Other such devices are disclosed in U.S. Pat. No. 4,930,179 to Wright et al. and European Patent No. 302,662,B1 also issued to Wright et al. These devices have flexible flaps extending outwardly from a roller so that when the roller is rolled across a freshly painted surface, the flaps strike the paint and create a broken pattern. While these devices are somewhat simpler to use than other prior art devices, they are significantly limited in that the flaps are permanently secured to the roller, thus allowing only a single pattern to be created with the device. Although the elastic sheet of Ohta's device includes several different shapes, it too is limited to producing only a set number of patterns. This is a significant disadvantage of these prior art devices, as it forces consumers to purchase a separate roller device for each new pattern desired.

Thus there is a clear need for an improved paint roller device that would allow the user to create an infinite number of designs and patterns with a single roller device. Such a device would be easy to use, require no special skills or knowledge to use, and would be relatively inexpensive. The present invention fulfills these needs and provides further related advantages as described in the following summary.

SUMMARY OF THE INVENTION

It is a primary object of the present invention to provide a paint rolling device that can be used to create a decorative paint design on a flat surface. It is another object of the present invention to provide a device that is as easy to use and operate as a standard paint roller so that decorative patterns can be easily created by people having no special painting skills.

It is yet another object of the present invention to provide a plurality of interchangeable cartridges that are removably attached to the roller, thus allowing an infinite number of patterns and designs to be created with a single rolling device. This is a significant advantage of the present invention, as the decorating element of all other prior art devices is fixed integrally to the roller, thus limiting the number of designs that can be achieved with a single rolling device. With the present invention, however, a unique design is created each and every time a new cartridge is secured to the roller.

It is another object of that the present invention comprises relatively few parts, thus making the device relatively inexpensive to manufacture. Still further, it is an object of the device to be easily rotatably mounted onto an axle of a standard, commercially available roller frame. This is a significant advantage of the present invention, as it allows the user to select the frame type that is personally most comfortable to use. It is also a significant advantage in that it reduces costs for the consumer who already owns many standard paint rollers.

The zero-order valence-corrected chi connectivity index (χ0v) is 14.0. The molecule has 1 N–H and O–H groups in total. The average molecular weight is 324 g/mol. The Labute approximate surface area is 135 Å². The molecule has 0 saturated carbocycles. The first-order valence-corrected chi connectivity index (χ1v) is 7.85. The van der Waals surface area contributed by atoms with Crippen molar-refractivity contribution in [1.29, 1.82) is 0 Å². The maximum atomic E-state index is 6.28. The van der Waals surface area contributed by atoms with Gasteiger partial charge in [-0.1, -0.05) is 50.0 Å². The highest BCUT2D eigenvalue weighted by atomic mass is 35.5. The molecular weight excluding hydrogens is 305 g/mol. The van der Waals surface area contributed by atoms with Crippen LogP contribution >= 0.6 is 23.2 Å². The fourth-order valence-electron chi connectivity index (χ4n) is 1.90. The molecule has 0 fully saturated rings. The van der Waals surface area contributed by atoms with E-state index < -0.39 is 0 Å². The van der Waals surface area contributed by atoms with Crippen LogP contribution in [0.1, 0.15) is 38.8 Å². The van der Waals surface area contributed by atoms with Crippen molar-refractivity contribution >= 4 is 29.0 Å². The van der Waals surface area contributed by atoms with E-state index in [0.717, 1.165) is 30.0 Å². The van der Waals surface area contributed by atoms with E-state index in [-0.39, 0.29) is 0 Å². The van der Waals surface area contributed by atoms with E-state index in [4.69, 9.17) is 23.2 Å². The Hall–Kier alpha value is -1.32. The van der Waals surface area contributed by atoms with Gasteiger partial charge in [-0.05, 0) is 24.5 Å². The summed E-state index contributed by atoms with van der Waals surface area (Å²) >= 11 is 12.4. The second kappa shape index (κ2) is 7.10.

The invention is a paint roller device comprising a roller that is rotatably mountable on the axle of a standard roller frame. Several channels are positioned along the length of the roller for removably accepting cartridges. Each cartridge has an elongated rod sized for slidable engagement with each channel and a flap secured to and extending from the rod. When the cartridge is positioned within the channel, the flap extends radially outwardly from the roller.

To the accomplishment of the above and related objects the invention may be embodied in the form illustrated in the accompanying drawings. Attention is called to the fact, however, that the drawings are illustrative only. Variations are contemplated as being part of the invention, limited only by the scope of the claims.

BRIEF DESCRIPTION OF THE DRAWING

In the drawings, like elements are depicted by like reference numerals. The drawings are briefly described as follows.

FIG. 1 is a perspective view of the preferred embodiment of the present invention, particularly showing the positioning of cartridges within corresponding channels in a roller.

FIG. 2A is a side elevation view of the roller of the invention.

FIG. 2B is a cross sectional view of the invention, taken in the direction of cutting plane line 2B--2B in FIG. 2A, illustrating the incremental placement of the channels around the roller.

FIG. 3A is a elevation view of just the cartridge, particularly illustrating the pattern cut into a distal end of a flap of the cartridge.

FIG. 3B is a side elevation view of another embodiment of the cartridge, illustrating another pattern cut into the distal end of the flap.

DETAILED DESCRIPTION OF THE PREFERRED EMBODIMENT

FIGS. 1-3B illustrate a decorating roller device designed to enable a variety of different designs to be easily painted on a flat surface. The roller device is designed to be used in conjunction with any standard paint roller frame. Such frames typically include a handle that is positioned approximately perpendicularly to an axle. The present inventive roller device has an elongate roller 20 with a hollow core 25 running longitudinally through the roller 20. The diameter of the hollow core 25 is larger than the axle of the roller frame, the roller 20 thus being rotatably mountable on the axle.

A covering 30 is preferably positioned over an outer surface of the roller 20 so as to completely cover said outer surface. The covering 30 preferably comprises a lightweight plastic or cardboard tube fixed securely to the roller's outer surface, and a sheet of porous fabric, such as cheesecloth, synthetic fibers or the like, fixed securely to the tube. Alternately, as seen in FIG. 2B, the covering 30 may consist solely of a sheet of fabric.

At least one cartridge retaining means 40 is formed integrally with the roller 20, and preferably three or more retaining means 40 are provided. In the preferred embodiment, illustrated in FIGS. 1 and 2B, the cartridge retaining means 40 consist of elongated channels 45 that span the entire length of the roller 20. These channels 45 are preferably positioned incrementally around the outer surface of the roller 20.